BLUF: D5 Handgun by Haley Strategic is the best marksmanship focused class I have received. Travis and his team take training to the next level, providing not only firearm knowledge, but the psychology and biology behind every aspect of the course material.
Author's note: This After Action Report/review is not all-inclusive. I want to give readers an idea of what to expect from not only D5 Handgun, but also the Haley Strategic mindset without spoiling the entire course. Wanting to know what else D5 Handgun has to offer? Go sign up for a class of your own!
Aurora Sportsman's Club in Waterman, Illinois.
Sunny, low to mid 80's. Nice breeze on day 1, with little-to-no wind on days 2 and 3.
HSGI Pistol Taco, Multi Holsters Elite mag carriers. Snake Eater Tactical IWB rifle mag pouch with SOFTT.
Magpul Tejas gun belt, Levi 559 relaxed straight fit jeans, Vertx Guardian shirt, Altama OTB Maritime Assault Low shoes.
25 Students, mostly law enforcement, some firefighters, a judge, and concerned citizens. Most students were from Chicago and surrounding areas, with myself having the farthest drive of roughly 8 hours. Everyone got along excellently, with small groups having dinner together nightly.
3 Instructors, including Travis Haley and Robert Bruce (bios here). Over 20 years military experience, in addition to law enforcement and medical backgrounds. Each is incredibly professional and personable, being more like old friends rather than someone we were meeting for the first time.
Typically Travis has students bounce back and forth between classroom instruction and live fire, so that the material is broken into individual blocks to help reinforce concepts. Due to the classroom being geographically separate from the range, we would conduct the entirety of the day's classroom academics in the morning, then transition to the range for the remainder of the day to prevent time wasted commuting back and forth.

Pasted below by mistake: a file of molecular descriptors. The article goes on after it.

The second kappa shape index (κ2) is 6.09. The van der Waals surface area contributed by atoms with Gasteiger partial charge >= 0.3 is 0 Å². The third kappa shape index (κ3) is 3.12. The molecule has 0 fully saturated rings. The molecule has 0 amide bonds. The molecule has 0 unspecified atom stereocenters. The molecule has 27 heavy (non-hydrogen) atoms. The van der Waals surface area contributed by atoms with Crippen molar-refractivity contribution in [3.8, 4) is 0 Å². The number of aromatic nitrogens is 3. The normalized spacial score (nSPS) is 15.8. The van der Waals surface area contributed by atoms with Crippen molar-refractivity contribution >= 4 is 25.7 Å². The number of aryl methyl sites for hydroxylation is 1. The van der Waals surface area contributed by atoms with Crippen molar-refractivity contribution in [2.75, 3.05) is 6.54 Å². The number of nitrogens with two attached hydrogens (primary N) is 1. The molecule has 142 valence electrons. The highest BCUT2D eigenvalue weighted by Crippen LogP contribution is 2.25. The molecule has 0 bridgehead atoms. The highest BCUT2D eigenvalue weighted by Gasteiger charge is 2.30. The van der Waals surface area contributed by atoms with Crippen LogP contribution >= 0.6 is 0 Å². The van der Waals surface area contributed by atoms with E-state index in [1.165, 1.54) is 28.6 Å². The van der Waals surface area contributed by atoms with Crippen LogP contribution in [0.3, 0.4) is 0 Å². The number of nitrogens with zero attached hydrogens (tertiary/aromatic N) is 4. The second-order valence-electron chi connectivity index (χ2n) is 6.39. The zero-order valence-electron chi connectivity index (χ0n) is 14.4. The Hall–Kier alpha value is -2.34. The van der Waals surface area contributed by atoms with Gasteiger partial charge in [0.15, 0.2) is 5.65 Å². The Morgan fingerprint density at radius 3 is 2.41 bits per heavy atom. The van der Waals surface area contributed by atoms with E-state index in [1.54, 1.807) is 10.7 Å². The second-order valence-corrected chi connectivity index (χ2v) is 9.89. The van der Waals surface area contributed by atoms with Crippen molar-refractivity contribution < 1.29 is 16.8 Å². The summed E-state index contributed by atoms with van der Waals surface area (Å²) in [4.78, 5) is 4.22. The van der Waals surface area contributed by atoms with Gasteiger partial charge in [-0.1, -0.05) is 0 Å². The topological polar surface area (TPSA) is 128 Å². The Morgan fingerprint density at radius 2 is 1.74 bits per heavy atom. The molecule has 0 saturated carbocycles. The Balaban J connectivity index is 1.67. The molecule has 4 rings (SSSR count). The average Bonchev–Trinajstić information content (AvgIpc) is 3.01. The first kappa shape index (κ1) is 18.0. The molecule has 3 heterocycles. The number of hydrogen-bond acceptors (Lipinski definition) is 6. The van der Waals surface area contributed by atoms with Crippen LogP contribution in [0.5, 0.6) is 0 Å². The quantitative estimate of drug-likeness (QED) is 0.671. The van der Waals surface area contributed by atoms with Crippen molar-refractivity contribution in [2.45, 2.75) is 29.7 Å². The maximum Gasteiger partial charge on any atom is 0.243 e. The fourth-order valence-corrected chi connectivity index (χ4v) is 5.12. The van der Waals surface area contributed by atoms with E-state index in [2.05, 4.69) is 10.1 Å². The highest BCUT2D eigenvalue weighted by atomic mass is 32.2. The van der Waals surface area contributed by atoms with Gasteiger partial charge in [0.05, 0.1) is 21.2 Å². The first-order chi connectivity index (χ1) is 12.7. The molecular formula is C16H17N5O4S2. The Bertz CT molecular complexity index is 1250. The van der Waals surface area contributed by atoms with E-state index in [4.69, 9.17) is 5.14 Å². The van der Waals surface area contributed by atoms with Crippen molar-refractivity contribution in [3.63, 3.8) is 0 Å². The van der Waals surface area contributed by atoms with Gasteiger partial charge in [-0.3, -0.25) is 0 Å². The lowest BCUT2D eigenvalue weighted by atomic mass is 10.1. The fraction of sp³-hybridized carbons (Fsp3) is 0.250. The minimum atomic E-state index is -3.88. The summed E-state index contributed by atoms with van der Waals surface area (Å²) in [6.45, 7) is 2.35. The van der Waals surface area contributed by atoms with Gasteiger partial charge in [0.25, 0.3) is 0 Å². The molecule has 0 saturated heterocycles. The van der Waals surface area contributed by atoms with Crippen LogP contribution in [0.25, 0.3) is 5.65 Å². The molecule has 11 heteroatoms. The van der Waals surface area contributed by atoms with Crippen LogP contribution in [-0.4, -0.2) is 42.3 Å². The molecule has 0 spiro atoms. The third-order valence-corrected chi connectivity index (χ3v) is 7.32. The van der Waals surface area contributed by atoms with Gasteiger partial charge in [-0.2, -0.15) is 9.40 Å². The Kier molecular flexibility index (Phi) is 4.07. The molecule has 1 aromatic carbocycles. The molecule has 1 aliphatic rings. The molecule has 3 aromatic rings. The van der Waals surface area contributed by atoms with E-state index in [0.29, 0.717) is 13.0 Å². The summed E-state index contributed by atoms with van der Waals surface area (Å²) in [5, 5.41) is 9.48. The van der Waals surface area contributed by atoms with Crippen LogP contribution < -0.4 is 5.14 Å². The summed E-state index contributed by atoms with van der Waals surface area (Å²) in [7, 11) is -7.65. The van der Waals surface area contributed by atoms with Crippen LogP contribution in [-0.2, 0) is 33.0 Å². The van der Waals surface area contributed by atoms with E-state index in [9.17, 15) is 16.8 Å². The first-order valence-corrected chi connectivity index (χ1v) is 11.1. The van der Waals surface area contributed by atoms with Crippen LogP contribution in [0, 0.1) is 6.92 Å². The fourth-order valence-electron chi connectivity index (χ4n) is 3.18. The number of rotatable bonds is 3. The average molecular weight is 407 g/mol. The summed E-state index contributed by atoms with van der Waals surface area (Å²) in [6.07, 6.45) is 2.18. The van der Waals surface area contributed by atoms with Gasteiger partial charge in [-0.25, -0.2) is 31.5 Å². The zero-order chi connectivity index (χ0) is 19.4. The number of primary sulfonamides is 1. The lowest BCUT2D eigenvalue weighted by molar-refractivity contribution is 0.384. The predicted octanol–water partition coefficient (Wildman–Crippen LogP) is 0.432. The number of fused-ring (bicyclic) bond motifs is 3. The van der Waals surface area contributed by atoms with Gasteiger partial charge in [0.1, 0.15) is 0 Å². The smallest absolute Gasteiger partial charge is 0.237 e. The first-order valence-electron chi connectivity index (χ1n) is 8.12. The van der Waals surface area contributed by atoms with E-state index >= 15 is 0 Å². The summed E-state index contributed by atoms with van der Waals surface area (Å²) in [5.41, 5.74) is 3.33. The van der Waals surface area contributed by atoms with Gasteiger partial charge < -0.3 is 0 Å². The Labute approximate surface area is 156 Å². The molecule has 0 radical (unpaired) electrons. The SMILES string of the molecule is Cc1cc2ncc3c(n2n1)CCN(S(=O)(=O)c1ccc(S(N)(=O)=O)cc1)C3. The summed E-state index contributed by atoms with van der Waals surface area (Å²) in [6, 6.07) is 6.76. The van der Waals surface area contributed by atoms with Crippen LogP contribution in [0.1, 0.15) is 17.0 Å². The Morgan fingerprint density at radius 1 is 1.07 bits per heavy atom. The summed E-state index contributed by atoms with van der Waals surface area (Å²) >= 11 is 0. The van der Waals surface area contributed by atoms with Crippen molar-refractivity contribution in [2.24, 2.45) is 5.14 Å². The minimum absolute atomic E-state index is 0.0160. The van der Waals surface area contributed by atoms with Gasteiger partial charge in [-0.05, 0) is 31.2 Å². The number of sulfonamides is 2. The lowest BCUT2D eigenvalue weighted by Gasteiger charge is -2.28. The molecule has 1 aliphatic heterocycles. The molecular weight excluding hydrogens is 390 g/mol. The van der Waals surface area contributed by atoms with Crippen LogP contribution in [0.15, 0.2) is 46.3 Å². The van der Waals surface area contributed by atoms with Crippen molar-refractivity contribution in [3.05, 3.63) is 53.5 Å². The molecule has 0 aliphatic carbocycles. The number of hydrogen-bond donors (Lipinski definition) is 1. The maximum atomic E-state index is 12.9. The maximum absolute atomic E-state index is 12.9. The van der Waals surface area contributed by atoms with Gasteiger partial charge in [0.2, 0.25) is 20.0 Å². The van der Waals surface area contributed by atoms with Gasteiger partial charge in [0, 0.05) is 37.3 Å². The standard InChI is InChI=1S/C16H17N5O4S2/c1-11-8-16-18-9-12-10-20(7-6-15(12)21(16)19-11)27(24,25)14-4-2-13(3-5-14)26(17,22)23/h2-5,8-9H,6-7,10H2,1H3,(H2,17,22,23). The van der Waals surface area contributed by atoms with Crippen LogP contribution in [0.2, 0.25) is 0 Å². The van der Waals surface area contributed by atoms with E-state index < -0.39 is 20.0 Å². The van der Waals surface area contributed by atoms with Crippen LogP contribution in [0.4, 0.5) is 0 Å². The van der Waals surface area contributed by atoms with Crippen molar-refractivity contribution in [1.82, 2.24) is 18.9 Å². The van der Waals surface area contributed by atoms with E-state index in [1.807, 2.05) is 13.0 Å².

The first day of training starts in the classroom with introductions from both students and instructors. The first topic of the day was setting priorities for our training and creating a skill mastery plan. When Travis says we are building "Thinkers before Shooters" he means it, being apparent from the moment class begins all the way through the final day of training.
After a lengthy discussion on mindset and the thinking process, the subject transitions to biomechanics as it relates to firearms. This begins with a look at historical shooting techniques and an analysis on why they came to be and why we are moving away from them. This portion is one that sets Haley Strategic apart from many other institutions in my opinion. Instead of the typical "do as I do, and do as I say" mentality that so many trainers have, Travis provides the science to support the way he does things. Every motion is made to maximize efficiency to gain that extra hundredth of a second--from how his gear is oriented, all the way to the minute movements of the eye.
After lunch we travel to the range for our first of many Combat Evaluation Tests (CET). This test involves shooting at a 12" circle from three to twenty-five yards with various par times per distance. On my first test I kept every shot within the target, but failed to meet nearly every par time--focusing on precision rather than speed.
Throughout the day drills continue, working in malfunction clearing and various reloading techniques (one of which I had never seen, and immediately chose to adopt). For each new technique and test, Travis and the other instructors demonstrate and explain in detail. Once students begin to practice, the cadre work their way down the firing line, personally assisting each shooter.